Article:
Risk Stratification of In-Hospital Mortality in Patients Hospitalized for Chronic Congestive Heart Failure Secondary to Non-Ischemic CardiomyopathyChen M.-C. · Chang H.-W. · Cheng C.-I. · Chen Y.-H. · Chai H.-T.
aDivision of Cardiology, Chang Gung Memorial Hospital, Kaohsiung, and bDepartment of Biological Sciences, National Sun Yat-Sen University, Kaohsiung, Taiwan, ROC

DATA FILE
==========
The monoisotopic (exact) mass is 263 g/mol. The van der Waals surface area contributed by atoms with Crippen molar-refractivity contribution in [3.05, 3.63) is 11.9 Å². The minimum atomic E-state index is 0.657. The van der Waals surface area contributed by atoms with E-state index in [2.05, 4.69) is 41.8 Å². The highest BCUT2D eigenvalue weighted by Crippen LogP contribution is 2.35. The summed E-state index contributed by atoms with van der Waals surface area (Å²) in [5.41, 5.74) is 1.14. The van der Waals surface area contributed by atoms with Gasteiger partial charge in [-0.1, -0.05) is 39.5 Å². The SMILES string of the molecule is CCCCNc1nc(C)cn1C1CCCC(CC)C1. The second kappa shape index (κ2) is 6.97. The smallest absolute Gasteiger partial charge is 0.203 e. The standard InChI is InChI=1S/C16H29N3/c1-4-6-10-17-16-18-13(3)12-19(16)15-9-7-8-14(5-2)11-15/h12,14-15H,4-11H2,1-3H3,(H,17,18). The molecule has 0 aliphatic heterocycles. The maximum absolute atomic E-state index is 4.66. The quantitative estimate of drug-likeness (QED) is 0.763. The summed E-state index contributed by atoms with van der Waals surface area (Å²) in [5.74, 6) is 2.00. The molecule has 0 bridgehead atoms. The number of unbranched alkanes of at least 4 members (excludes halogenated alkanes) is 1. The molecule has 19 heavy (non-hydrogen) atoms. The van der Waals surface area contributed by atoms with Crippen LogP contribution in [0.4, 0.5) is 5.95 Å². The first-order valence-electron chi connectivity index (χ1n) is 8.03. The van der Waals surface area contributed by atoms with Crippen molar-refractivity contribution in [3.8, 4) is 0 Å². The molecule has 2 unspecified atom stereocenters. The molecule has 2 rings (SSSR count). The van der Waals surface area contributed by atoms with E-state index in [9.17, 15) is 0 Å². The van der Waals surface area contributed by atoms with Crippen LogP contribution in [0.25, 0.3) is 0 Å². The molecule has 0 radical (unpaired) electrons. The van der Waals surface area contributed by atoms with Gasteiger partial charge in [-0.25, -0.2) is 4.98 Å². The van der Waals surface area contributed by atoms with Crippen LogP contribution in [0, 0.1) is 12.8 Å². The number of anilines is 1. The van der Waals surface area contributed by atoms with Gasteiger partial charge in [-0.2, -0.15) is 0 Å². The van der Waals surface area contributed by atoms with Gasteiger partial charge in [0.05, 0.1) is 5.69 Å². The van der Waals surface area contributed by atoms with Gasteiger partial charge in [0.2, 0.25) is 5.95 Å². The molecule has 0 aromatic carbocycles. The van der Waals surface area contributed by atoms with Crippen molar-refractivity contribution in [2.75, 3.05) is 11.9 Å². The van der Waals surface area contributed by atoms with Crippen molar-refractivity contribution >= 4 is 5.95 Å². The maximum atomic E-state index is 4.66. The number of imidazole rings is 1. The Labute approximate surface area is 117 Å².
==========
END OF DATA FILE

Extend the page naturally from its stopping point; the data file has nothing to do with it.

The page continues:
The study population consisted of 234 consecutive patients hospitalized for acute exacerbation of congestive heart failure secondary to non-ischemic cardiomyopathy. Of the 234 patients, there were 55 in-hospital deaths. Their medical records were deliberatively reviewed and the association of 38 clinical, hemodynamic and biochemical variables with in-hospital mortality was evaluated by multiple stepwise logistic regression analysis. The following variables were statistically associated with in-hospital mortality: profound cardiogenic shock, severe hyponatremia, the presence of ventricular arrhythmias, history of stroke, the presence of acute renal failure, and requirement of dobutamine therapy. In stratified analyses, the rates of in-hospital mortality rose rapidly as the number of risk factors increased: 0 risk factors, 2.5%; 1 risk factor, 5.1%; 2 risk factors, 36.4%; 3 risk factors, 75%, and no less than 4 risk factors, 100%. In conclusion, our study identified 6 variables that correlated with in-hospital death in patients with heart failure secondary to non-ischemic cardiomyopathy. The identification of these variables may allow more accurate risk stratification of individuals at risk of in-hospital mortality in this clinical setting.
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